Anatoly Chubais, a Kremlin envoy best known for his work on post-Soviet economic reforms, has left his position in one of the highest-profile departures from the Russian government in the month since it invaded Ukraine.
Chubais was appointed as a special presidential envoy for sustainable development in December 2020, shortly after resigning as the head of state technology firm RUSNANO. He was previously chief of staff to former Russian President Boris Yeltsin and is known for helping transition Russia to a market economy after the fall of the Soviet Union.
Two unnamed sources told Bloomberg on Wednesday that Chubais had resigned and departed from Russia, citing his opposition to the war in Ukraine. Kremlin spokesperson Dmitry Peskov later confirmed that Chubais resigned from his post, but said his whereabouts were "his private business."
Citing anonymous sources, RBC News reports that Chubais went to Istanbul with his wife. One source said he does plan to return to his homeland.
The title that Chubais held was as a special envoy of the Russian president for sustainable development, working with international organizations. But he is most known for his work in the 1990s, engineering Russia's transition to capitalism.
As NPR's Planet Money recently explained, Chubais was tasked with overseeing mass privatization — a rapid undertaking that paved the way for the rise of the Russian oligarchy, even as many ordinary citizens lived in poverty.
A Jan. 6 fugitive was just granted refugee status in Belarus
Evan Neumann is under federal indictment in the U.S. for more than a dozen charges related to last year’s Capitol insurrection. But Belarus, a Russian ally and neighbor to Ukraine, has granted him asylum, saying he is under its protection indefinitely.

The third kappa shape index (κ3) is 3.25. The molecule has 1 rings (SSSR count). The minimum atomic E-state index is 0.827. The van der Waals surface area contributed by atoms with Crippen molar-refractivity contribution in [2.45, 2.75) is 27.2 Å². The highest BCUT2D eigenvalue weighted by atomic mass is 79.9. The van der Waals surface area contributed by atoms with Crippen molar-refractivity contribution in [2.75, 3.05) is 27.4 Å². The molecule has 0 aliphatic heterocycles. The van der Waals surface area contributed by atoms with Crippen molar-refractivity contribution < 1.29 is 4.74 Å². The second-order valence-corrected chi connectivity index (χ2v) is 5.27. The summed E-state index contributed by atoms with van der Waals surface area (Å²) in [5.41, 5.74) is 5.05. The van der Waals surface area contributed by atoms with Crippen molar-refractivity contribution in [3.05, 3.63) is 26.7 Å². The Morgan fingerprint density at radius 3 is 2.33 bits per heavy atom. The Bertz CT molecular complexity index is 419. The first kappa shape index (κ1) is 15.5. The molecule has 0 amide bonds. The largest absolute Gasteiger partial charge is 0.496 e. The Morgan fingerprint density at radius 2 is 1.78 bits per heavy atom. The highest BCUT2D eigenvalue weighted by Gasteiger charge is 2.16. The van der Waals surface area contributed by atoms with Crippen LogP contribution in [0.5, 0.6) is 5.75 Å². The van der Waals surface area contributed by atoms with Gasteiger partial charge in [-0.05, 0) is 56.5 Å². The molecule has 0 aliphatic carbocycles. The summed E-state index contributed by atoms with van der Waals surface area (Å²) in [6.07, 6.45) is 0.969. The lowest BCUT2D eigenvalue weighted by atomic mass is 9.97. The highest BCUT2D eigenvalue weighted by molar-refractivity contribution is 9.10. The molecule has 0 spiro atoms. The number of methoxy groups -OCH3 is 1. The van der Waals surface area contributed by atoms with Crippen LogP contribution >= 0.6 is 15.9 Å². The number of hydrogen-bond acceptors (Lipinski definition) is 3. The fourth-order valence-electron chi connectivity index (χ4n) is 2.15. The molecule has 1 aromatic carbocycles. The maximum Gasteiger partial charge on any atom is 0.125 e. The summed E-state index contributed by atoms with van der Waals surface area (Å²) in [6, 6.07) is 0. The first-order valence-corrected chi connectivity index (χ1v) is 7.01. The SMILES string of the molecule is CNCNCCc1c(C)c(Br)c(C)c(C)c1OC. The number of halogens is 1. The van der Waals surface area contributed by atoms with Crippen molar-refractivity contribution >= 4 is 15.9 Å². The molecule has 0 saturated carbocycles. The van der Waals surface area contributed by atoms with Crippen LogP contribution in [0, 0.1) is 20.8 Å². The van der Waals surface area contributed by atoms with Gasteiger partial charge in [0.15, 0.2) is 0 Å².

“I am very grateful, and it is bittersweet,” like eating cranberries, Neumann said in a video posted by state media Belta. “So, very happy and very sad at the same time.”
Neumann is currently wanted by the FBI on multiple charges of assaulting police officers during the Jan. 6 attack on the U.S. Capitol, including using a metal barricade as a battering ram. But he fled the U.S. one month after the insurrection, traveling to Ukraine before winding up in Belarus. And now Belarus, which is aiding Russia’s attacks on Ukraine, has granted Neumann refugee status.
Have you seen Evan Neumann? He's #wanted by the #FBI for allegedly committing acts of violence against law enforcement personnel at the U.S. Capitol on January 6. He fled the country a month later and may currently reside in Belarus. https://t.co/LrBp2VPxPe pic.twitter.com/IrnOrz0mmk— FBI (@FBI) December 21, 2021
He received his new Belarusian identification document from the department of citizenship and migration office in Brest, with reporters looking on. Belarus claims that the U.S. charges against Neumann are politically motivated. He was granted refugee status almost exactly one year after the first criminal complaint was filed against him last March.
Belarusian officials say that when Neumann was in Ukraine, he became suspicious that he was under surveillance. Taking only a map, a rucksack and some belongings, they said, he crossed the border into Belarus in August of 2021, whereupon he was detained by military personnel. After arriving, he immediately asked for protection.
“Belarus is very nice,” Neumann said, “and I feel safe in Belarus, especially compared to my compatriots in America.”
Asked what he will do now, Neumann replied, “Right now, my plans are to stay in Brest. I have started a life here. Now that I have a document, I would like to travel to Minsk. I have not seen that yet.”